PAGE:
MasterCard International's global transaction volume on credit and debit cards was $727 billion in 1999, up 12.7% from the year before, the association said last week.
Though MasterCard said it was pleased with the results, the association still has a long way to go to catch up to Visa, the dominant bank card brand. MasterCard's worldwide volume was roughly equal to its rival's volume just in the United States, where spending on Visa cards rose 18%, to $721.1 billion.
Visa has yet to release its 1999 global transaction numbers.
MasterCard's transaction total in the United States last year was $352.1 billion, about 49% of Visa's, and its U.S. volume rose 13.3%.
"The scale difference between the two associations has gotten to be so wide that it's extremely difficult for MasterCard to gain share," said David Robertson, president of The Nilson Report, an industry newsletter in Oxnard, Calif. "MasterCard will need to rely on a much more focused strategy and will have to pick and choose its battles, as it no longer has the option of being all things to all people."
MasterCard says it is zeroing in on corporate card programs, which it says had "explosive growth" last year. Though Visa has the lion's share of the market, MasterCard is growing slightly faster, according to The Nilson Report.
Spending on MasterCard purchasing cards grew 0.16% last year, giving the association 26.01% of the market. Spending on Visa purchasing cards grew 0.12%, giving Visa a 47.09% share.
However, MasterCard's share of U.S. transaction volume - credit and debit purchases and cash withdrawals - dropped 0.62%, to 26.24%, according to the newsletter. Visa's share grew 0.95%, to 53.75%.
MasterCard said it did especially well in the fourth quarter in both global and U.S. dollar volumes. Spending on its cards reached $206.6 billion - the first time it broke $200 billion in a quarter. U.S. transaction dollar volume topped $100 billion, also a first for one quarter.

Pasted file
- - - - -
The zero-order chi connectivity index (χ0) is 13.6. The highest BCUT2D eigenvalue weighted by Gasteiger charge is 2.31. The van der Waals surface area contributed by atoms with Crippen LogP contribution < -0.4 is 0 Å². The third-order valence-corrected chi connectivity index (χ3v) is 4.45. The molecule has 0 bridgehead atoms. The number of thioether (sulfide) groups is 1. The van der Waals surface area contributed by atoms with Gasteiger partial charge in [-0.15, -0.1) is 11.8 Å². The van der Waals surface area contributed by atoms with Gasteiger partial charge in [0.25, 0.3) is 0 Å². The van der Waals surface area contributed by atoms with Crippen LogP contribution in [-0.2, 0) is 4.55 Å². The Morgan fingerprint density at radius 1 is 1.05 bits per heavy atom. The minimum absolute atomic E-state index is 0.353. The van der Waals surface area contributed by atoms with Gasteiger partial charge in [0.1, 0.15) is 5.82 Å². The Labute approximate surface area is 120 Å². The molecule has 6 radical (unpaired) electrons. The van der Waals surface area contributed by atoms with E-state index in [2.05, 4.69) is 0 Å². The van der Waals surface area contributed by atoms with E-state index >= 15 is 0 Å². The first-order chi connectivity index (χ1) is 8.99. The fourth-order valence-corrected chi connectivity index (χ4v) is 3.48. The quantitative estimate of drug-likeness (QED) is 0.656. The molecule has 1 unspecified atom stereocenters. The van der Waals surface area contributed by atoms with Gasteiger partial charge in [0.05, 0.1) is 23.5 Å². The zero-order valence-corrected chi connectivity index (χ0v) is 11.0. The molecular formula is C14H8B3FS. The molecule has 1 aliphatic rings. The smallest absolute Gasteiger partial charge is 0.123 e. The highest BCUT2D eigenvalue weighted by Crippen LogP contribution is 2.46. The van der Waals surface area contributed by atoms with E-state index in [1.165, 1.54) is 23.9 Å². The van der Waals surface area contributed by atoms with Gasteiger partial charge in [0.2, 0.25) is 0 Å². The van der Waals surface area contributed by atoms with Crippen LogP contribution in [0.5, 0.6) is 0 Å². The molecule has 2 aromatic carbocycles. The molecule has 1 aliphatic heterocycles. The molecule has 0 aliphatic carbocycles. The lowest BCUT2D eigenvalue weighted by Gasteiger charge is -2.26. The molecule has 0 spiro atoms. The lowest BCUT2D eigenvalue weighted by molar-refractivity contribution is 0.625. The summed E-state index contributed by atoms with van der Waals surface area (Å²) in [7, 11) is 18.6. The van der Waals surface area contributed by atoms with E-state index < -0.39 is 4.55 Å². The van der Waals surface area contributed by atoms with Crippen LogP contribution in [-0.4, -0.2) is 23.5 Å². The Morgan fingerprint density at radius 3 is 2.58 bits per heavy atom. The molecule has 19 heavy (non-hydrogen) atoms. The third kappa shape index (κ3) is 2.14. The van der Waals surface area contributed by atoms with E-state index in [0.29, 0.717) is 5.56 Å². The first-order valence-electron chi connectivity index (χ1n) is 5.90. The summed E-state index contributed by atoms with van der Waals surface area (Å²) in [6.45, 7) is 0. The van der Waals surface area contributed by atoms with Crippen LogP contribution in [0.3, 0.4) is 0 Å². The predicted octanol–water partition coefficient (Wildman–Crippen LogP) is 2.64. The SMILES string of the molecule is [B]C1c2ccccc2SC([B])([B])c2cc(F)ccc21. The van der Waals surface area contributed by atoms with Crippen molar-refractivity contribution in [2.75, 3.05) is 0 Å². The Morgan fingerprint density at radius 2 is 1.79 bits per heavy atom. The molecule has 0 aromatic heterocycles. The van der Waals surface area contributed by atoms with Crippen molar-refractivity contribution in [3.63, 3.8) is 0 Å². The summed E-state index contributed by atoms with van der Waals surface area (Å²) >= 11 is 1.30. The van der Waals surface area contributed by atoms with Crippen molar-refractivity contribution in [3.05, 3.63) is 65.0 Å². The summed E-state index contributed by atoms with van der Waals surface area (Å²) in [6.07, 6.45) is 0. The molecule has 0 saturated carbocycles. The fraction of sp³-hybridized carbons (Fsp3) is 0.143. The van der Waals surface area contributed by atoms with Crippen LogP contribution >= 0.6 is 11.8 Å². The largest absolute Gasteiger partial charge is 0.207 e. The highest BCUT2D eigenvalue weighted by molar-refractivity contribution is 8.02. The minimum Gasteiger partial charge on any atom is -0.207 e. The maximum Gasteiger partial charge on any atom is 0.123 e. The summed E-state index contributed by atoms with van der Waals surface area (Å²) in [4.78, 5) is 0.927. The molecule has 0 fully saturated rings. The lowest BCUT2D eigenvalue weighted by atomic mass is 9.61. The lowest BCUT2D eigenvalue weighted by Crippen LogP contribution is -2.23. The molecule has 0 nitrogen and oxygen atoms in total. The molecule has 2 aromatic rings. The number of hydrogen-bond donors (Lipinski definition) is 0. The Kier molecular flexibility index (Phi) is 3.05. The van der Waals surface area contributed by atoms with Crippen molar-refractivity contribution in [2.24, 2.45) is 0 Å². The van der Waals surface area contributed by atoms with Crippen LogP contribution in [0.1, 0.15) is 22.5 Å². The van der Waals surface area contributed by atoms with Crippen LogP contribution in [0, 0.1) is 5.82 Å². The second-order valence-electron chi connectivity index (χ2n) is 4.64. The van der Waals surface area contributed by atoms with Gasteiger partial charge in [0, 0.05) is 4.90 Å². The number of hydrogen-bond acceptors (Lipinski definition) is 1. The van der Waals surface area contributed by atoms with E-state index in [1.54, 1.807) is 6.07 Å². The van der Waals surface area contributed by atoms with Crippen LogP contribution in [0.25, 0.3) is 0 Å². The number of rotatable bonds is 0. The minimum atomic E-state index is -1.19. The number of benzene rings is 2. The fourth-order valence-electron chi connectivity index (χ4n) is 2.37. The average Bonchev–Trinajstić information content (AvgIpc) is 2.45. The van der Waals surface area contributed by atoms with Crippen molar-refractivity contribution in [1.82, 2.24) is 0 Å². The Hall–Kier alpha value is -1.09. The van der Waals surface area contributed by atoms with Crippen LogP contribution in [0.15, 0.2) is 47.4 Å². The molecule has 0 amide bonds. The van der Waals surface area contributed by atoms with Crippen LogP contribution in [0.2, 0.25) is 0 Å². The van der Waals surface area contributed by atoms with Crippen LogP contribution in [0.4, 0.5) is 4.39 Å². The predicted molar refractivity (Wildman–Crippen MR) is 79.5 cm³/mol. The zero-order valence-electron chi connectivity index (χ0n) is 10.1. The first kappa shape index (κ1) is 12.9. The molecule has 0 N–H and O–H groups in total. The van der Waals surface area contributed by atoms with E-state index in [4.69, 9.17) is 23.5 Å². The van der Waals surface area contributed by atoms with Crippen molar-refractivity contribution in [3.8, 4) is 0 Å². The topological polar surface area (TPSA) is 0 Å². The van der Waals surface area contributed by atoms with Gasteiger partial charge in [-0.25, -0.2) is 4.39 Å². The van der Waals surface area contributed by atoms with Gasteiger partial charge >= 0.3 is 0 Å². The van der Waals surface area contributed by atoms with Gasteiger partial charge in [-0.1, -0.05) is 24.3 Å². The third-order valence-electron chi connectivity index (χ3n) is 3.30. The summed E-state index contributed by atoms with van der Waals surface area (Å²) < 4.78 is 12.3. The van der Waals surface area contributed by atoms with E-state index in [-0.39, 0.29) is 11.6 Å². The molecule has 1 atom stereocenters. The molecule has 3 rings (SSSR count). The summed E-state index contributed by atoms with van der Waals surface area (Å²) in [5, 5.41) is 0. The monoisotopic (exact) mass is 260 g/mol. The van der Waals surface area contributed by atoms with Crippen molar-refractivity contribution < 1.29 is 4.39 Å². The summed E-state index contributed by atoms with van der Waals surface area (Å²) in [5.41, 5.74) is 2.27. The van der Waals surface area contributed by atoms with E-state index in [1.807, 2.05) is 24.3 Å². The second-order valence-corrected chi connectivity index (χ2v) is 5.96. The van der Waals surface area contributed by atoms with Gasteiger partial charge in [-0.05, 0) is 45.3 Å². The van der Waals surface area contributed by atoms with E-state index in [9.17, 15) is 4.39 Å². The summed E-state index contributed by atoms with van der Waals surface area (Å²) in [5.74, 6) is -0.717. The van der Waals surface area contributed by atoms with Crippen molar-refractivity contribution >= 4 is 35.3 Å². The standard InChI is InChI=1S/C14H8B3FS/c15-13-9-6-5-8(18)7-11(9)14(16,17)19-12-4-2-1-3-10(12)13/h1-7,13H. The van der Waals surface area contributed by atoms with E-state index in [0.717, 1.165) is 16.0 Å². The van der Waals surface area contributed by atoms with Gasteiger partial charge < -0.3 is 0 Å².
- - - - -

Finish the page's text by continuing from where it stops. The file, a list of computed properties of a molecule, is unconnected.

MasterCard also widened its merchant network. By yearend 17.4 million merchants worldwide accepted MasterCard, up 8% from 16.2 million the year earlier. The worldwide circulation of credit and debit cards with MasterCard, Cirrus, and Maestro logos exceeded a billion.
The research firm BAIGlobal in Tarrytown, N.Y., said MasterCard's share of U.S. mail solicitations stood at more than 50% at yearend, a finding MasterCard calls "a leading indicator of card growth."
Robert W. Selander, president and chief executive officer of MasterCard, said the company's results last year were aided by policy changes that made it more responsive to its bank members' concerns.
"We've sharpened the focus on our members, strengthened our product offerings, and differentiated ourselves from the competition," Mr. Selander said. "As the global payments industry continues its rapid change, MasterCard is creating and executing programs in both the physical and virtual worlds to support and build the brand."